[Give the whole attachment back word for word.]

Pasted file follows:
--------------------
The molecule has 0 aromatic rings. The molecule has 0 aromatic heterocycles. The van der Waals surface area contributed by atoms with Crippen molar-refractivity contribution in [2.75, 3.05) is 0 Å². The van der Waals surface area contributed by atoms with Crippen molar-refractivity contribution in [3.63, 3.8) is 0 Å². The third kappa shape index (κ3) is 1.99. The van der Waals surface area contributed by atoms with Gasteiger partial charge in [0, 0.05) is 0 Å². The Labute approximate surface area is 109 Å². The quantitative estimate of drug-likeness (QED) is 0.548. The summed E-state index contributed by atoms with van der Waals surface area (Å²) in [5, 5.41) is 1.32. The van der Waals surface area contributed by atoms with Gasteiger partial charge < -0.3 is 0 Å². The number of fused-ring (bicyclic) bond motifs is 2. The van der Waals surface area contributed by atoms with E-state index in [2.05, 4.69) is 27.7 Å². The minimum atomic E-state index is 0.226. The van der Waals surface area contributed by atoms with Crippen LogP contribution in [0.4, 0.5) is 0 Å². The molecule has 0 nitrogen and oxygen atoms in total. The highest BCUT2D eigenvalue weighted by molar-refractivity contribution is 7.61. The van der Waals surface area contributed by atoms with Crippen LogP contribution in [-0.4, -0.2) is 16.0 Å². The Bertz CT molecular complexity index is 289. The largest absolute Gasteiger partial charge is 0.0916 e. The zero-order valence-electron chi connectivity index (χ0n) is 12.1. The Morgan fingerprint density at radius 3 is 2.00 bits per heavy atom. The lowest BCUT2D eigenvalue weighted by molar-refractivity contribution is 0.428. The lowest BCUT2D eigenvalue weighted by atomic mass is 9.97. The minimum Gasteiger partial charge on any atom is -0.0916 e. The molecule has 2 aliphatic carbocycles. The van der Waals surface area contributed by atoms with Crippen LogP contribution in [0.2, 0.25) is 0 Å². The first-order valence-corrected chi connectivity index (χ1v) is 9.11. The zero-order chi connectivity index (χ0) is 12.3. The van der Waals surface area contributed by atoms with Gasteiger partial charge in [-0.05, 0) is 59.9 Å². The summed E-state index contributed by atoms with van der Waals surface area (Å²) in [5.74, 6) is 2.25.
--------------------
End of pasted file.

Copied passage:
The molecule has 0 aromatic rings. The molecule has 0 aromatic heterocycles. The van der Waals surface area contributed by atoms with Crippen molar-refractivity contribution in [2.75, 3.05) is 0 Å². The van der Waals surface area contributed by atoms with Crippen molar-refractivity contribution in [3.63, 3.8) is 0 Å². The third kappa shape index (κ3) is 1.99. The van der Waals surface area contributed by atoms with Gasteiger partial charge in [0, 0.05) is 0 Å². The Labute approximate surface area is 109 Å². The quantitative estimate of drug-likeness (QED) is 0.548. The summed E-state index contributed by atoms with van der Waals surface area (Å²) in [5, 5.41) is 1.32. The van der Waals surface area contributed by atoms with Gasteiger partial charge < -0.3 is 0 Å². The number of fused-ring (bicyclic) bond motifs is 2. The van der Waals surface area contributed by atoms with E-state index in [2.05, 4.69) is 27.7 Å². The minimum atomic E-state index is 0.226. The van der Waals surface area contributed by atoms with Crippen LogP contribution in [0.4, 0.5) is 0 Å². The molecule has 0 nitrogen and oxygen atoms in total. The highest BCUT2D eigenvalue weighted by molar-refractivity contribution is 7.61. The van der Waals surface area contributed by atoms with Crippen LogP contribution in [-0.4, -0.2) is 16.0 Å². The Bertz CT molecular complexity index is 289. The largest absolute Gasteiger partial charge is 0.0916 e. The zero-order valence-electron chi connectivity index (χ0n) is 12.1. The Morgan fingerprint density at radius 3 is 2.00 bits per heavy atom. The lowest BCUT2D eigenvalue weighted by molar-refractivity contribution is 0.428. The lowest BCUT2D eigenvalue weighted by atomic mass is 9.97. The minimum Gasteiger partial charge on any atom is -0.0916 e. The molecule has 2 aliphatic carbocycles. The van der Waals surface area contributed by atoms with Crippen LogP contribution in [0.2, 0.25) is 0 Å². The first-order valence-corrected chi connectivity index (χ1v) is 9.11. The zero-order chi connectivity index (χ0) is 12.3. The van der Waals surface area contributed by atoms with Gasteiger partial charge in [-0.05, 0) is 59.9 Å². The summed E-state index contributed by atoms with van der Waals surface area (Å²) in [5.74, 6) is 2.25.